Carrie Lam

Former immigration chief Eric Chan tipped to be Hong Kong’s next security minister

Sources say chief executive-elect Carrie Lam favours him over current deputy minister and former top cop John Li

PUBLISHED : Tuesday, 04 April, 2017, 11:12am
UPDATED : Wednesday, 05 April, 2017, 12:01am

Former immigration chief Eric Chan Kwok-ki is the hot pick for Hong Kong’s next security ­minister, according to several sources, and might have to spearhead any drive by the incoming administration to introduce ­highly contentious national ­security legislation for the city.

If appointed, he would be the fourth immigration director to hold the top security post since 1998. Current security minister Lai Tung-kwok, 65, is expected to retire when his term ends in June.

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The revelation comes just a few days after the city’s newly elected leader, Carrie Lam Cheng Yuet-ngor, said she was having problems putting together her ­incoming cabinet because of a ­difficult political environment.

Sources close to the matter said Lam favoured Chan to head the Security Bureau over current deputy minister John Li Ka-chiu, who quit as deputy commissioner of police to take up the job in 2012.

“Chan is a diplomatic guy and is on good terms with mainland officials,” one source said. “He also has broader experience in ­external policies from his immigration work.”

Under the Basic Law, the city’s mini-constitution, the chief executive nominates all principal ­officials, whose appointments are subject to Beijing’s approval.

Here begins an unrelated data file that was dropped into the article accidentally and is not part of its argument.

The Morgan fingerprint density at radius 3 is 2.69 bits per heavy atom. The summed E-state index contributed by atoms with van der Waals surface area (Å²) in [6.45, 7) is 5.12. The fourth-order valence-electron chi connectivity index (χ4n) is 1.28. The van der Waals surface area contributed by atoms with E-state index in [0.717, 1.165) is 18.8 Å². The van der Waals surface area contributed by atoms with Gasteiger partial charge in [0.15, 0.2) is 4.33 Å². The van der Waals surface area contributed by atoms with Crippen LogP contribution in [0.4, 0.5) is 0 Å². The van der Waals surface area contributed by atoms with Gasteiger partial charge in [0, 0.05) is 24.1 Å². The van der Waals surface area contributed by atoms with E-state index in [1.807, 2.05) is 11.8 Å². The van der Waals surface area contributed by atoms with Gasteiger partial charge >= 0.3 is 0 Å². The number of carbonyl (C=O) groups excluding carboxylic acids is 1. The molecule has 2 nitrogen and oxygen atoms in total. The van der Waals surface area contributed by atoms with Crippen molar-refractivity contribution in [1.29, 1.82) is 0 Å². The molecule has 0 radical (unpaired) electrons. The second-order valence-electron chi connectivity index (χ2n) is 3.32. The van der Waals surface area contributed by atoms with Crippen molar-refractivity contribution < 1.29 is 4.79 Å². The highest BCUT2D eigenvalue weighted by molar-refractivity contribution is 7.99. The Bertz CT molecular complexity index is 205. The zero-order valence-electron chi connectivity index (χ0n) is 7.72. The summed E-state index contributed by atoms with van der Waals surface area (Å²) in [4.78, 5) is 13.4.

[Eric] Chan is a diplomatic guy and is on good terms with mainland officials

It is unclear if Lam has ­approached Chan over the ­security minister’s job and ­whether any agreements have been made. Chan refused to ­comment when asked by the Post.

Online media outlet HK01 ­reported on Monday that Li might lead the bureau and bring in deputy police commissioner Alan Lau Yip-shing as his right-hand man.

Lau dismissed the suggestion when contacted by the Post , while another source said it was “almost impossible” to have two former top police officers heading the Security Bureau.

“It might appear to be unfair to other disciplined forces and leave a bad impression on the public amid the increasing tension between the force and society,” the source said.

Meanwhile, Lam looks likely to pick Sin Yat-kin, deputy manager of her campaign office and a ­former correctional services chief, as commissioner of the Inde­pendent Commission Against Corruption or deputy security minister. The contract of incumbent ICAC commissioner Simon Peh Yun-lu ends on June 30.

Sin was earlier seen at a campaign rally for Regina Ip Lau Suk-yee before a U-turn to support Lam after she announced her plan to enter the chief executive race.

The office of the chief executive-elect refused to comment on the matter.

National security legislation will be a key challenge for the next security minister if the incoming administration decides to revive the shelved process. Article 23 of the Basic Law states that Hong Kong “shall enact laws on its own to prohibit any act of treason, ­secession, sedition, subversion” against the central government.

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Lam said in her manifesto that enacting such legislation was a constitutional duty for the city and that global complexity and uncertainty had made it more ­important to do so.

“The government has to weigh the pros and cons and act cautiously to try and create the right social conditions for legislation,” Lam said in her manifesto.

Chan, 57, joined the Immigration Department in 1982 as an ­assistant immigration officer. He became its deputy director in 2010 before being appointed director in 2011. He retired in April last year.